|The Office – “Goodbye, Michael”
The weird thing about TV shows, especially long-running TV shows, is the insane amount of character development that can happen through years of new episodes and writers. Inevitably, everyone gets together, becomes friends, has fights, breaks up and so on. After its all over, it’s amazing how far characters have come. Who would have thought, after seeing The Office‘s pilot, that Michael would evolve into the good-natured, well-loved boss that he is today? That he would be close friends with the married Jim and Pam? That everyone would care so much when it was his time to go?
This should have been the series finale. Season seven of The Office has done a great job reinforcing Michael as the show’s driving comedic force and shown that pretty much everyone else on the show is played out. Yes, there’s the slow-moving romance between Erin and Andy, and the looming “who will be the new boss” cliffhanger, but everyone is pretty much where we want them to be. I imagine a lot of people who haven’t been paying as much attention to The Office these past few years could use this episode as an opportunity to leave the show forever. I wouldn’t blame them.
What I really appreciated about “Goodbye, Michael” was its homages to both early episodes of the American Office and even the British Office. Little touches like Michael putting the Dundie on his desk like in the opening credits were sublime. The biggest surprise for me was the scene at the airport, starting with Michael’s monologue that mirrored Tim’s from the original series. Then, just like Tim, Michael took off his microphone and shared an embrace with woman who is probably his best friend. It was a genius tribute and proof that Michael is so much more than the American David Brent.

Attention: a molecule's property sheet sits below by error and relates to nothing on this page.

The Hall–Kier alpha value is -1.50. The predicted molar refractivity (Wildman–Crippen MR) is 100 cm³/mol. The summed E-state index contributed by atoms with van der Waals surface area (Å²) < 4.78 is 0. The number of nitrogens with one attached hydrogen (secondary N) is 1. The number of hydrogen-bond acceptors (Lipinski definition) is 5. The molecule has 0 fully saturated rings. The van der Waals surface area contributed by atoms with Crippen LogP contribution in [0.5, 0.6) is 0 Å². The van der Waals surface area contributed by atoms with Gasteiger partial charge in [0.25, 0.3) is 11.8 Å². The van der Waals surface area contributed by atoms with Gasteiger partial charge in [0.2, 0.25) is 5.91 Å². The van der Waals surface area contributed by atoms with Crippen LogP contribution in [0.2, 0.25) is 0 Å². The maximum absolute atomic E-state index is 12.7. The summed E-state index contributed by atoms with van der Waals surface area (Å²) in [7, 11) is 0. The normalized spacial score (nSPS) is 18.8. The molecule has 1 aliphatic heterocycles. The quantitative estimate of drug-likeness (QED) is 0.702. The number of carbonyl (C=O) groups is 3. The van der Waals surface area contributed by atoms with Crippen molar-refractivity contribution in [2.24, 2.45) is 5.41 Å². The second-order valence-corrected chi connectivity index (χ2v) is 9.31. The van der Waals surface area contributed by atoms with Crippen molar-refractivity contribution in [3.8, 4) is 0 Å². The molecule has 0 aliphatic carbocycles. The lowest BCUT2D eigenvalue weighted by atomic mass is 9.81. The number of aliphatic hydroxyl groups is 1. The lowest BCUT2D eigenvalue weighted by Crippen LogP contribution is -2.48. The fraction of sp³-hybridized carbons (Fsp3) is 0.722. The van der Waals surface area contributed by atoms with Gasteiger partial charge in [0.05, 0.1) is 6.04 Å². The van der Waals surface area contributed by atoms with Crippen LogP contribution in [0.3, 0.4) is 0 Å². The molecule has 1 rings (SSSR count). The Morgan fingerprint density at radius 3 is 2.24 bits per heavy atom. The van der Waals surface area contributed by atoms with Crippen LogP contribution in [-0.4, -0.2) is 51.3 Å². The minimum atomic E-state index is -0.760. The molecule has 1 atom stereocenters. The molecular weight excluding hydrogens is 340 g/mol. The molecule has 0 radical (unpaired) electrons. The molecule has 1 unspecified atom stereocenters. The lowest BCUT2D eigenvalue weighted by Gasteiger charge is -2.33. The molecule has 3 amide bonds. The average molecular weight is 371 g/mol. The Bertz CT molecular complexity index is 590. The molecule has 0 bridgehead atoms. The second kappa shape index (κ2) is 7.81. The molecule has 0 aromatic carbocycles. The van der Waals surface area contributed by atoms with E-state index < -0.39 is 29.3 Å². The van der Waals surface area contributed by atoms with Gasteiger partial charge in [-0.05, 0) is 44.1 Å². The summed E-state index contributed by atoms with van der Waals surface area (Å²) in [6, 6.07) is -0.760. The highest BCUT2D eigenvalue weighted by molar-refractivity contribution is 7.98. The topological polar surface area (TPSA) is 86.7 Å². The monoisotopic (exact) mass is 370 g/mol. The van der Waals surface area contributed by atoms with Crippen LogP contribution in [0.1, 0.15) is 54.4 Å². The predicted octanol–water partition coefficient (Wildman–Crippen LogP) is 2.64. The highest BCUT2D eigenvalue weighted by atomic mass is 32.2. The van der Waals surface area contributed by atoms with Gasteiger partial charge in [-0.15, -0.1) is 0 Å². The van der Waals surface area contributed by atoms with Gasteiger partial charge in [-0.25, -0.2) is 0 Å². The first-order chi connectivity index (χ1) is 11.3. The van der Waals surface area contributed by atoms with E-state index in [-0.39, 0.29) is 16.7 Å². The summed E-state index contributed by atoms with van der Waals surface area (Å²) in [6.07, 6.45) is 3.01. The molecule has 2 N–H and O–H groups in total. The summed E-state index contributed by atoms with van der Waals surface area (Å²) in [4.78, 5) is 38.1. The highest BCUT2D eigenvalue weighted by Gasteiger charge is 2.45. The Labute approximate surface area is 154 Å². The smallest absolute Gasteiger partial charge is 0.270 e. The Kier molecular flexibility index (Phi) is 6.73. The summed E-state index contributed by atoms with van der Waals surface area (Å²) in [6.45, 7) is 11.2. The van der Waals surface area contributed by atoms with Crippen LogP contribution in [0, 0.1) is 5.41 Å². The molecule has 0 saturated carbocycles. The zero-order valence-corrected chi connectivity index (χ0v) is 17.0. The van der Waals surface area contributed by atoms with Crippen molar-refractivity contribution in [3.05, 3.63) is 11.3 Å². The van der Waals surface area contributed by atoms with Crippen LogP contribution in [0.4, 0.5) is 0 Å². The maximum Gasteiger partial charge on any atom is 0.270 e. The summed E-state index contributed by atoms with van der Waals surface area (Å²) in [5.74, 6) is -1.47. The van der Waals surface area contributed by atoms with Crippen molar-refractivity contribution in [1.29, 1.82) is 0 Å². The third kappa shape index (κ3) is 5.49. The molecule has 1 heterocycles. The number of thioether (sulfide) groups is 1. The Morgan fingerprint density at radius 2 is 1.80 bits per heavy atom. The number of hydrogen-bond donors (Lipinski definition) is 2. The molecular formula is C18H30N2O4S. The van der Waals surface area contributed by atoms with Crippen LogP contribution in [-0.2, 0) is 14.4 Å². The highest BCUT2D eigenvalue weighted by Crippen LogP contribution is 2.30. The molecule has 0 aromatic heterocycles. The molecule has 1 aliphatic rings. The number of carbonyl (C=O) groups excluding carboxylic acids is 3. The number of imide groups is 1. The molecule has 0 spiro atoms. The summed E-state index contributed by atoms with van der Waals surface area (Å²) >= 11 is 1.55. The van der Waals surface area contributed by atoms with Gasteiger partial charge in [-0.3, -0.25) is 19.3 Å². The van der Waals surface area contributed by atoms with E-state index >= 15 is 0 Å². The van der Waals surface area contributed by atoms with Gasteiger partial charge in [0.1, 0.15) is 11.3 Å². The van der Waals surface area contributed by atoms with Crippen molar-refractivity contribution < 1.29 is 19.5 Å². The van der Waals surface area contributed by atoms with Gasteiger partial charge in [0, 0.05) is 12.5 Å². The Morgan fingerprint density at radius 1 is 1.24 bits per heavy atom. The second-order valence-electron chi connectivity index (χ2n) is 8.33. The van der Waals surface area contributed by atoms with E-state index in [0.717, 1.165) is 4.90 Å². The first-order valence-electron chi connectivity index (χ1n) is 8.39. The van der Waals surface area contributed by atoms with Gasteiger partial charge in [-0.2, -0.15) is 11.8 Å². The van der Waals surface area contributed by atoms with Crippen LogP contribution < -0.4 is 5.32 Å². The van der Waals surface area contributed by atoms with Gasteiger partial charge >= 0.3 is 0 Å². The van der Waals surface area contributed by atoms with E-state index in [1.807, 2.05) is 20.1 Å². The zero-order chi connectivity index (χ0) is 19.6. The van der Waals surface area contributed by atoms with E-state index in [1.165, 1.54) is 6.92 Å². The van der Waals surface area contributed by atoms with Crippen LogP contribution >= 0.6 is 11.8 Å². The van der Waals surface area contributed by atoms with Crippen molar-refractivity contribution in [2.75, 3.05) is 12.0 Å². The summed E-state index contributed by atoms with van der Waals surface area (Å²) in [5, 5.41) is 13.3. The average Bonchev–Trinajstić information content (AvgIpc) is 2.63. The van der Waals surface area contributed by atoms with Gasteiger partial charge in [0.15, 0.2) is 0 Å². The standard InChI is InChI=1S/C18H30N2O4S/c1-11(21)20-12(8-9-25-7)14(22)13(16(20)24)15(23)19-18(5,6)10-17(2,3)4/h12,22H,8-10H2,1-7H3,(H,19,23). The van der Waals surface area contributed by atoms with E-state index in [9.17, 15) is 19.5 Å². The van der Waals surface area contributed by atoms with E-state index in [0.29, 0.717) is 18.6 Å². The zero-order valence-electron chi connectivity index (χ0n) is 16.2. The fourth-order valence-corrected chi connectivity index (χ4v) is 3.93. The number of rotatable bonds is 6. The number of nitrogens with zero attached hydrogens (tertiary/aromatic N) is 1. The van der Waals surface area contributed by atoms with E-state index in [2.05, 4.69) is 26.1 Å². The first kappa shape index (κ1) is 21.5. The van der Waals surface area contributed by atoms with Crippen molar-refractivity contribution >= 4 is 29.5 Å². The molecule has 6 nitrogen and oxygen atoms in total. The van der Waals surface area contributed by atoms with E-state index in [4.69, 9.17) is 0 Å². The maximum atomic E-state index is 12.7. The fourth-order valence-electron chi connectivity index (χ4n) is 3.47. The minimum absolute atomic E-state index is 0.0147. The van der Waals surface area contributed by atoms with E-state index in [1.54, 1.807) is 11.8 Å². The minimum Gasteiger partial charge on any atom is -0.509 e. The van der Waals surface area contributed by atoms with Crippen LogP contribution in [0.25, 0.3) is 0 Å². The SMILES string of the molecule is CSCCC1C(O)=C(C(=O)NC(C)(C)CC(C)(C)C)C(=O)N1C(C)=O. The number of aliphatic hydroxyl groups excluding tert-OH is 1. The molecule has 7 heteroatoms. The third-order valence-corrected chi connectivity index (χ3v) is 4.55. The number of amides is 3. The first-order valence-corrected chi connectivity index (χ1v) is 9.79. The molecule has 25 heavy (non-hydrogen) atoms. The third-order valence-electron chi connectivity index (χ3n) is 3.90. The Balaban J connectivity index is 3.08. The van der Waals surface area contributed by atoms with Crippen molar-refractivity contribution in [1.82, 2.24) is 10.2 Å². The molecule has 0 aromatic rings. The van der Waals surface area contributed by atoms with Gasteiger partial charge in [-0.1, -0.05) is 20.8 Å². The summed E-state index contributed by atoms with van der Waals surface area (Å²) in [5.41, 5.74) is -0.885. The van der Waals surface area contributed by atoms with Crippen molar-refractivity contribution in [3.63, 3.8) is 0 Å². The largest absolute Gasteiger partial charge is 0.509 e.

The episode did spend some time developing two Andy-related plots for the future. Gabe is upset about the horrible way he was dumped last week and is lashing out at Andy, which I guess was supposed to be funny. It all paid off when Michael gave Gabe some truly terrible advice towards the end of the episode. Meanwhile, Michael has also given Andy all of his clients, and Andy goes with D’angelo to meet with one of them. Is this setting up Andy as one of the candidates to be the new boss? That’s a pretty crowded field, with Jim and Dwight already there and a ton of guest starts on the horizon.
So Will Ferrell’s character is starting to come apart. He’s having trouble coping with his desire to eat unhealthily and its revealed that he only got the job by saving one of Jo’s dogs. In fact, he appears to be totally incompetent. Quite the departure, since he seemed perfectly fine just a couple episodes ago. I imagine Ferrell will completely abandon his straight man style next week and return to his more wacky tendencies. That will be either terrible or hilarious. For what it’s worth, I did enjoy the conversation in the car. “Andy, do you know how to high five? Because if you do, now’s the time.”
So long, Steve Carell. You made this show great and it will struggle to find a voice without you. Too bad they never got Paul Rudd in there with you, so you could have acted with the whole Anchorman news team.